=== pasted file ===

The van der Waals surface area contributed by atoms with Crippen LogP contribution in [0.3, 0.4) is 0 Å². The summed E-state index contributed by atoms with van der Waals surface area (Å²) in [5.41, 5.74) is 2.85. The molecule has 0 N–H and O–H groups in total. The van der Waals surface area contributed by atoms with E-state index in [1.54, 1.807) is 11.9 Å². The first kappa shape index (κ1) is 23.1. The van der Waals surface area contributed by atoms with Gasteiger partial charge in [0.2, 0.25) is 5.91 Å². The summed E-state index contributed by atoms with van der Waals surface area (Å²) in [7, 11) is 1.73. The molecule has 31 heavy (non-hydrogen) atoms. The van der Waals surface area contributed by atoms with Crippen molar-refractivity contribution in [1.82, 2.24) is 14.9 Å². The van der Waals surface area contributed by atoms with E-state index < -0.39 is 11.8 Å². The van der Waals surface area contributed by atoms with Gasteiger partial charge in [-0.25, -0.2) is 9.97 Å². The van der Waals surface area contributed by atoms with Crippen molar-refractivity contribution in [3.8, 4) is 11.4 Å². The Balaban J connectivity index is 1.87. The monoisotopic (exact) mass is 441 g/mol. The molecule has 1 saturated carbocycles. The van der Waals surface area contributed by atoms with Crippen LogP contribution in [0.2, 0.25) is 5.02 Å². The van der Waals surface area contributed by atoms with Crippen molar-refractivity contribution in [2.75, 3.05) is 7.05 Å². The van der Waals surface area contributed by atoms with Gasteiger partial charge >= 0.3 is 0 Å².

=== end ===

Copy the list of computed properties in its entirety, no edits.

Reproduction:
The van der Waals surface area contributed by atoms with Crippen LogP contribution in [0.3, 0.4) is 0 Å². The summed E-state index contributed by atoms with van der Waals surface area (Å²) in [5.41, 5.74) is 2.85. The molecule has 0 N–H and O–H groups in total. The van der Waals surface area contributed by atoms with E-state index in [1.54, 1.807) is 11.9 Å². The first kappa shape index (κ1) is 23.1. The van der Waals surface area contributed by atoms with Gasteiger partial charge in [0.2, 0.25) is 5.91 Å². The summed E-state index contributed by atoms with van der Waals surface area (Å²) in [7, 11) is 1.73. The molecule has 31 heavy (non-hydrogen) atoms. The van der Waals surface area contributed by atoms with Crippen molar-refractivity contribution in [1.82, 2.24) is 14.9 Å². The van der Waals surface area contributed by atoms with E-state index < -0.39 is 11.8 Å². The van der Waals surface area contributed by atoms with Gasteiger partial charge in [-0.25, -0.2) is 9.97 Å². The van der Waals surface area contributed by atoms with Crippen molar-refractivity contribution in [3.8, 4) is 11.4 Å². The Balaban J connectivity index is 1.87. The monoisotopic (exact) mass is 441 g/mol. The molecule has 1 saturated carbocycles. The van der Waals surface area contributed by atoms with Crippen LogP contribution in [0.2, 0.25) is 5.02 Å². The van der Waals surface area contributed by atoms with Crippen molar-refractivity contribution in [2.75, 3.05) is 7.05 Å². The van der Waals surface area contributed by atoms with Gasteiger partial charge >= 0.3 is 0 Å².